You know that feeling of ‘damn, she got there before me’? That’s what I felt, listening to Helen Lewis on the New Statesman podcast talking about the last Terry Pratchett novel, The Shepherd’s Crown. At every point she made, I nodded, and chopped the celery a little more crossly while admiring, of course, her perspicacity in sharing my views. However, she didn’t put a lot of our points in her review in the print edition, so I feel I can have my say too.
I’ve blogged before about Terry Pratchett’s fiction: on Magrat here, as a podcast on The Truth here, as a beginner’s guide reading list here, and on Raising Steam here. Of his last novels, I hooted in delirium at Unseen Academicals, I was blown away by I Shall Wear Midnight, I really liked Snuff, I thought Dodger was a bit glib. I bought The Shepherd’s Crown in hardback (I very rarely do that), a week after it came out, and blinked at the price. HOW much? Blame the exchange rate, but €33 for a novel that isn’t even finished yet (as it says in the Afterword), is a rip-off. Yes, it’s Terry Pratchett, and yes it’s his last novel. It’s got to be bought. It’s also a great deal better (more satisfying, better written, more clearly worked out, a more impressive work of literary imagination) than Raising Steam, but still. HOW much? Obviously I have no idea of the price of hardbacks these days.
The Shepherd’s Crown is the fifth in the Tiffany Aching novels, and I don’t know what number in the loose sequence of Discworld novels where Pratchett tells us about the witches. Discworld’s witches are the midwives, health visitors, social workers, community police, and accident & emergency services. They have common sense and practical magic, are readers of people and keepers of the village memory. They do spells when needed, they understand the land and the land understands them. They have more power than wizards do, I expect, but they’re too busy seeing to their steadings (or parishes) to mess around with showmanship and foolishness (for that is what wizards do).
At the beginning of The Shepherd’s Crown, Tiffany Aching, barely in her twenties, has been a witch for nearly half her life and is delivering the babies of women twice her age without a qualm. She has a boyfriend, sort of, but he’s a surgeon in the big city, and their jobs are too important to put down for an hour, let alone a weekend off. So she lives with her loving, supportive family who feed her and make sure her clothes are clean when they can get her to have a night’s sleep. Tiffany isn’t quite happy with the way certain things are going in her steading, but she’s too busy keeping it all together to sit down and think this worry through.
Then Granny Weatherwax, the most experienced and powerful and inscrutable witch on Discworld dies, as Helen Lewis says, in the most natural way possible. She has a premonition, cleans the house, makes her coffin, tells the plants and bees what’s happening, cleans the house again, amends her notice of ‘I aten’t dead’ that she habitually places on her chest when she lies down to do a night’s flying by borrowing an owl’s body, to ‘I is probably dead’. There’s also a note for her oldest friend, Nanny Ogg, telling her that Tiffany gets the cottage. So Tiffany, when all the other witches have accepted that she, already known as the most powerful witch after Granny Weatherwax, gets to inherit the cottage, has not one but two steadings to be overworked in. And in amongst all this, the fairies have decided to come back and take over the Discworld. Fairies are not sweet and decorative and tiny. They are evil, malicious and cruel, and now Tiffany has to work out how to stop them without Granny Weatherwax at her back.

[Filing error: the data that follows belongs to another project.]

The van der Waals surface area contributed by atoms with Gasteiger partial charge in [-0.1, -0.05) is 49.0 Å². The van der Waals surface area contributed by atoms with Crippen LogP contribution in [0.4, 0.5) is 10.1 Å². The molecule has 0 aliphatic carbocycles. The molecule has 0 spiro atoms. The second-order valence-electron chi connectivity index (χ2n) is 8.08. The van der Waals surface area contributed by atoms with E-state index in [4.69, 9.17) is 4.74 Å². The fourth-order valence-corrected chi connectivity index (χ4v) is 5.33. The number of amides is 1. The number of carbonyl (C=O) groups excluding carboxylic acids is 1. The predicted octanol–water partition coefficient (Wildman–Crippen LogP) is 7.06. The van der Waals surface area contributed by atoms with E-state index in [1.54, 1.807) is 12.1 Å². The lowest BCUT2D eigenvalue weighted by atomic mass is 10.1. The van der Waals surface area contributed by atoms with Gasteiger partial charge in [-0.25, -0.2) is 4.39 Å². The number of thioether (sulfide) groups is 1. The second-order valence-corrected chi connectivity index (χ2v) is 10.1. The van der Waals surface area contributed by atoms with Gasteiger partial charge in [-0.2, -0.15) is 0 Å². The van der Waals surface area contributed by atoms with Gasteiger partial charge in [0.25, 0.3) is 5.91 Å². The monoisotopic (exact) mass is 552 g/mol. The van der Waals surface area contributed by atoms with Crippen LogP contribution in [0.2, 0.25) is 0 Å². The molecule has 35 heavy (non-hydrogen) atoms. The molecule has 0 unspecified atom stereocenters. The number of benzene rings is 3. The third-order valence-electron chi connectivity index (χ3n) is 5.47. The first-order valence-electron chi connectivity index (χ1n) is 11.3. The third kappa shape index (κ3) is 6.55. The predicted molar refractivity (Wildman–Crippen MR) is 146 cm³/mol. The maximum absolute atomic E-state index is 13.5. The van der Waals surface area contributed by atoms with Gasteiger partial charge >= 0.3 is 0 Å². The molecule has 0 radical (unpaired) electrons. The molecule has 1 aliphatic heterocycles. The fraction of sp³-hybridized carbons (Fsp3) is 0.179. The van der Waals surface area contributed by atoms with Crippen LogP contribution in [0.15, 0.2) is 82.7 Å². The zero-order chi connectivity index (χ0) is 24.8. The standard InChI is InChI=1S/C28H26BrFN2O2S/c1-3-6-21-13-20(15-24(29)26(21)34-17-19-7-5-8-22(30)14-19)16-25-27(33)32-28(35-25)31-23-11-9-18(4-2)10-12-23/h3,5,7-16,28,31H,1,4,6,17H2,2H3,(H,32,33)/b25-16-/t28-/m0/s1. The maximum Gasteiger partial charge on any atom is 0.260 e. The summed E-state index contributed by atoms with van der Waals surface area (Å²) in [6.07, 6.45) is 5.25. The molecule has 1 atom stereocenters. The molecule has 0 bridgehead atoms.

That is the best part of the novel, because it’s the part that has been most worked out. It reads as vintage Pratchett, perhaps with a little bit here and there that could have been thickened up a little, but it’s definitely nearly final draft stage. The rest of The Shepherd’s Crown is largely the framework that Pratchett was writing towards. Two or three important new characters arrive and are barely explained, or woven properly into the Discworld’s back story. They’re good, and innovative. A fairy queen considers reforming by learning how humans think and feel: this is excellent, with room for a vicious satirical sideswipe. Geoffrey, third and unregarded son of Lord Swivel, is the first peaceweaver Discworld has seen. We need to know so much more about this idea, his role, what he thinks about, but his sketched-in beatific outline wanders through the story to the end with barely an insight or a nudge towards fleshing him out.
We have return visits from old characters, who behave better than expected (Mrs Earwig) or as bland as we’ve ever seen them (Queen Magrat). You the cat is clearly a character with a lot more to do that never got written, as is Maggie the teenage kelda who gets to fight in the battle, a thing no girl Feegle has done in generations. All these great ideas, half-told, gone for good. The Shepherd’s Crown itself, a fossilised sea-urchin, is the secret weapon that barely gets detonated before everything is over. Why? What happened? Tell us properly. I feel like a schoolchild at the library looking at the shut door when the storyteller has gone home.
Terry Pratchett, The Shepherd’s Crown (2015), ISBN 9 780857 534811, €33!!!!!!, or £20 in the UK.
You can get hold of that New Statesman podcast through this link; scroll down to the bottom of the page to click on the link for NS #113.